The Empire Strikes Back: Humanising Technology or droids are persons too

The Empire Strikes Back Trailer

Director: Irvin Kershner

Screenwroter: Lawrence Kasden and Leigh Brackett

Starring: Harrison Ford, Carrie Fisher, Mark Hamill, Anthony Daniels and Billy Dee Williams

The Empire Strikes Back: Humanising Technology or droids are persons to.

I f we as humans are thinking and reasoning beings and therefore possess the qualities that can consider us to be persons then is it our minds or bodies that deliver us this form? I believe that through examining this notion it is possible to prove that droids, like C-3PO and R2-D2, are justifiably persons as well.

For a droid to be considered to have the fundamental essence of a sentient being, therefore person, it is necessary to have some guidelines to what makes a person. Arp (2005, p.121) suggests five criteria for the defining characteristics of a person, reasoning or rationality; beliefs, intentions, desires and emotions; language; social relationships and being a responsible moral agent. All of these criteria are in evidence throughout The Empire Strikes Back  and indeed throughout the two droids adventures in the other films and the expanded universe.

Let us consider language and its use by the droids. While it could be argued that their programming is the driving factor in their language use it must be noted that both droids communicate in a way that is very human or sentient. The droids constant bickering is in and of itself something of a fraternal like relationship and points to their regard and fondness for each other. It is also through language that we can see and hear the droids emotions.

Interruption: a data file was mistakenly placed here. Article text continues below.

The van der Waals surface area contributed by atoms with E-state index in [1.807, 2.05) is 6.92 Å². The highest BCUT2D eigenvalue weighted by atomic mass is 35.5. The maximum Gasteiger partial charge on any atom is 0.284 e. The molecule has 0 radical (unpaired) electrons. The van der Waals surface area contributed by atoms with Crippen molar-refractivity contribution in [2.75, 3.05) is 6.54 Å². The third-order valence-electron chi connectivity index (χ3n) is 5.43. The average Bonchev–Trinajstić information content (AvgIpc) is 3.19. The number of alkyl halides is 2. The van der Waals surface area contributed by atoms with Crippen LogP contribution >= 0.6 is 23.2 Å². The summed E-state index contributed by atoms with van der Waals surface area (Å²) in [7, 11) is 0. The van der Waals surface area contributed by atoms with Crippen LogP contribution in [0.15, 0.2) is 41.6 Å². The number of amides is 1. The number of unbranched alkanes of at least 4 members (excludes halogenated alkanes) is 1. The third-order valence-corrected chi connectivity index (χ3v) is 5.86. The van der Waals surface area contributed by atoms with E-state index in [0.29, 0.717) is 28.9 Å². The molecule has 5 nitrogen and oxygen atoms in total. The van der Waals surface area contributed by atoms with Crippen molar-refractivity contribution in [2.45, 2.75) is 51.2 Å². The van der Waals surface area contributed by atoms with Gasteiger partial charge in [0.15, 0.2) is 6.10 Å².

R2-D2’s mournful whistle as they close the base doors while Luke is still missing in the colds of Hoth show that this droid has feelings of sorrow and worry for Luke. Here we also see the droids reasoning capacity when Artoo calculates the chances of survival in the dropping temperatures and C-3PO’s rational response that there is little hope of survival. C-3PO’s remonstrations at Chewbacca while the Wookie is repairing him, “ow…Chewie”, displays that the droid can feel the pain of his condition at the hands of the well meaning Wookie and can use expressive language to communicate his feelings to his repairer.  It is this demonstration of emotion and feeling that can lead us to believing that the droids and their friends can engage in social relationships.

For this criterion I will use the example of Luke’s response to Artoo falling into the swamps of Dagobah. He is genuinely upset, worried and willing to fight to save Artoo from the monster lurking in the swamps and shows great relief when his friend is returned in a still functional state. It is obvious in this section of the movie that there is real feeling and a sense of a strong relationship that is more than Artoo being a useful tool.

That leaves the criterion of being a responsible moral agent and once again it is Artoo who best espouses this personal strength. While escaping Cloud City, Artoo discovers that the hyperdrive has been disabled and after the efforts of the flesh and bloods proves fruitless Artoo decides to leave his half repaired friend, C-3PO, to rescue his friends by interfacing with the Falcon to make the jump to hyperspace. He has fulfilled a moral obligation to his friends and acted in a responsible manner even if C-3PO is unhappy about being down a foot.

While Keller (2007, p.6) may argue that what constitutes life is simply a ‘human decision’ can we not use the definition of what it is to be a live person to rationally justify the sentience of the droids, C-3PO and R2-D2. They have all the attributes and therefore it is this human’s decision that it is not necessary to have an organic body to qualify as a person.